I reviewed her biography of her late husband, Frank Perdue, Tough Man, Tender Chicken: Business & Life Lessons from Frank Perdue in this publication (link).

The author with the Hon. Mitzi Perdue at the IIE's annual gala.
Photo: Institute of International Education.

I realize America cannot begin to rescue the many millions of Syrians who have fled their country since the country's civil war began, but I am reminded of the story of the starfish. Two men were walking down the beach at high tide and, as they spoke, one leaned over and grabbed a beached starfish, flinging it back into the waves. Again and again. Finally, his companion laughed and said, "Look at the number of them washed up on the beach - it is endless and has no meaning." "To the ones I throw back," the other replied, "it has all the meaning in the world."

I join Mitzi in welcoming Dr. Khaled Hasan, Dr. Adib Sha'ar, and their beautiful families. I salute the Institute of International Education for working to rescue endangered scholars from around the world. I beseech the governments of the world to open their hearts and their borders. And, as mentioned elsewhere, as the founder of Orphans International Worldwide (OIWW), I repeat my offer to open my home to the orphaned children of Syria.

None of us can save the world, but collectively, if we all care and attempt to do something, humanity stands a chance of survival.

Institute of International Education (IIE)

Founded in 1919, the Institute of International Education is a private not-for-profit leader in the international exchange of people and ideas. In collaboration with governments, foundations and other sponsors, IIE creates programs of study and training for students, educators and professionals from all sectors. These programs include the flagship Fulbright Program and Gilman Scholarships administered for the U.S. Department of State. IIE also conducts policy research, provides resources on international exchange opportunities and offers support to scholars in danger.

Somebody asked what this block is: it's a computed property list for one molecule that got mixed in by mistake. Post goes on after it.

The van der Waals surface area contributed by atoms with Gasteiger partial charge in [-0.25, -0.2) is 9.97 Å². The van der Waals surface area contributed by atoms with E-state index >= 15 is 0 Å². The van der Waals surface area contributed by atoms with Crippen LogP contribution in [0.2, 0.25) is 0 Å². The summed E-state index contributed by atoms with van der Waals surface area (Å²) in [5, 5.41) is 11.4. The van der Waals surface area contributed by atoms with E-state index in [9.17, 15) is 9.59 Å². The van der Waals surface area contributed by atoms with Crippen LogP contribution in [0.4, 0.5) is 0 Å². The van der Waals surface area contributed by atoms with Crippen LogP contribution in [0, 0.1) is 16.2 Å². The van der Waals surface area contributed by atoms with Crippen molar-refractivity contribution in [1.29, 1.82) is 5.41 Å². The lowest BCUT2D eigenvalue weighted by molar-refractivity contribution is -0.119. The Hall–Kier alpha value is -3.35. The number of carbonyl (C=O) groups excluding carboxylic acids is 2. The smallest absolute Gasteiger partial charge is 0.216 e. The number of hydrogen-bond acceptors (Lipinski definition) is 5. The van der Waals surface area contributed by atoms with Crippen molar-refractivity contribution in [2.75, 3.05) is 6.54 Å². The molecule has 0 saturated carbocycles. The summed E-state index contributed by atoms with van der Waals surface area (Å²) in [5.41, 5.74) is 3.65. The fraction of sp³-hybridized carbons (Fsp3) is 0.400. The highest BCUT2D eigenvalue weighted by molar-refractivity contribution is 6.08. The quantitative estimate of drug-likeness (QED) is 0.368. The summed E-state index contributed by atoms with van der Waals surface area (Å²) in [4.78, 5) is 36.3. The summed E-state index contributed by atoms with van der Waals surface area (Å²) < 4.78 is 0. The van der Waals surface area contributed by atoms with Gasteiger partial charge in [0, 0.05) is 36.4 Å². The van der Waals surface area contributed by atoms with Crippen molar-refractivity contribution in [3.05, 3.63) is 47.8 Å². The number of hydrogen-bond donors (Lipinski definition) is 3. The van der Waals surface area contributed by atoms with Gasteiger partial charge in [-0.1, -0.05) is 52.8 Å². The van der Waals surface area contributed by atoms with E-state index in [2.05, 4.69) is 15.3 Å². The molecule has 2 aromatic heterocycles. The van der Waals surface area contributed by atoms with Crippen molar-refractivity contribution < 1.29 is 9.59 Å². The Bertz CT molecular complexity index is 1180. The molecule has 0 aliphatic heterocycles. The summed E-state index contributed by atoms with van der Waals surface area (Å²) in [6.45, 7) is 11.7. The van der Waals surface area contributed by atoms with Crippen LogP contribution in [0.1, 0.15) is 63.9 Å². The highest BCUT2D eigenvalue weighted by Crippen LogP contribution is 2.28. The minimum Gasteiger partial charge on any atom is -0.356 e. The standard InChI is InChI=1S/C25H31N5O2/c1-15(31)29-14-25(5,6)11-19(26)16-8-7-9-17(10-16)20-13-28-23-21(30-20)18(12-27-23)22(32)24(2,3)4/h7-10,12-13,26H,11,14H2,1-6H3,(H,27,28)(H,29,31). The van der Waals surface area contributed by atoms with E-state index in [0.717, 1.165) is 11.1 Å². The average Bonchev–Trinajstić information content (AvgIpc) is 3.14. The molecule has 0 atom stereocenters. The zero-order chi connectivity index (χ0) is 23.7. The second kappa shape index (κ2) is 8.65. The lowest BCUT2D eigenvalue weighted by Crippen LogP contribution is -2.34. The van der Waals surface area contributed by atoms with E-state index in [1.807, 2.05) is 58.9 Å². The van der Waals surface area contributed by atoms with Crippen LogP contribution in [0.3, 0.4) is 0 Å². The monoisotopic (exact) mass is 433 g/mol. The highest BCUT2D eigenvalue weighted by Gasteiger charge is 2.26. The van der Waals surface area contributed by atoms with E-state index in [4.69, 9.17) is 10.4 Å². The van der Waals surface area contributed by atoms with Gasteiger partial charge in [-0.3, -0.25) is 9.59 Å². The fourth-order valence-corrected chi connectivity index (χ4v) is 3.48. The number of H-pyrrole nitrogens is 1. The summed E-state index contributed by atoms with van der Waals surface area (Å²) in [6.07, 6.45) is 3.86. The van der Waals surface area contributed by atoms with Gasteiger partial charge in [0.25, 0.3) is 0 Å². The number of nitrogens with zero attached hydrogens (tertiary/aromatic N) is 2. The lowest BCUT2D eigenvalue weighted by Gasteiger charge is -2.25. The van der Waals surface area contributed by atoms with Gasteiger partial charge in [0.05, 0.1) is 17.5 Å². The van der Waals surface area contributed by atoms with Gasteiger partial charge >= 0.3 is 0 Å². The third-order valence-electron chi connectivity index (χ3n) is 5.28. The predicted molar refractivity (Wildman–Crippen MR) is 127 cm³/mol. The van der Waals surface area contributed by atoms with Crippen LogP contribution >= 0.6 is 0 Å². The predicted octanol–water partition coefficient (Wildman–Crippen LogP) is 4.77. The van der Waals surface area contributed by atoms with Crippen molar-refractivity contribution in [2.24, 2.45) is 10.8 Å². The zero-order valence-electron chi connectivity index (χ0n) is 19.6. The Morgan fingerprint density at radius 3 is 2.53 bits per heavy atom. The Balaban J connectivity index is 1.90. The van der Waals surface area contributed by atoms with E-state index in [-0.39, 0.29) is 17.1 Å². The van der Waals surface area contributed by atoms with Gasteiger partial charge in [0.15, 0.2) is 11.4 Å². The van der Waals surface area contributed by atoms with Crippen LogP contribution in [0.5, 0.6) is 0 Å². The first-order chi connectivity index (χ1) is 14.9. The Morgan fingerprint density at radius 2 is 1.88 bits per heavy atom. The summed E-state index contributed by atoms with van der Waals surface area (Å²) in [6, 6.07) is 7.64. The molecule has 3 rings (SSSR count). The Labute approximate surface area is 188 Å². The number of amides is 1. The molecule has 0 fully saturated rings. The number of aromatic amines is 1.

Office of the United Nations High Commissioner for Refugees (UNHCR)

The Office of the United Nations High Commissioner for Refugees was established in 1950 by the U.N. General Assembly to lead and co-ordinate international action to protect refugees and resolve refugee problems worldwide. Its primary purpose is to safeguard the rights and well-being of refugees. It strives to ensure that everyone can exercise the right to seek asylum and find safe refuge in another State, with the option to return home voluntarily, integrate locally or to resettle in a third country. It also has a mandate to help stateless people. Since 1950, the agency has helped tens of millions of people restart their lives. Today, a staff of more than 9,300 people in 123 countries continues to help and protect millions of refugees, returnees, internally displaced and stateless people.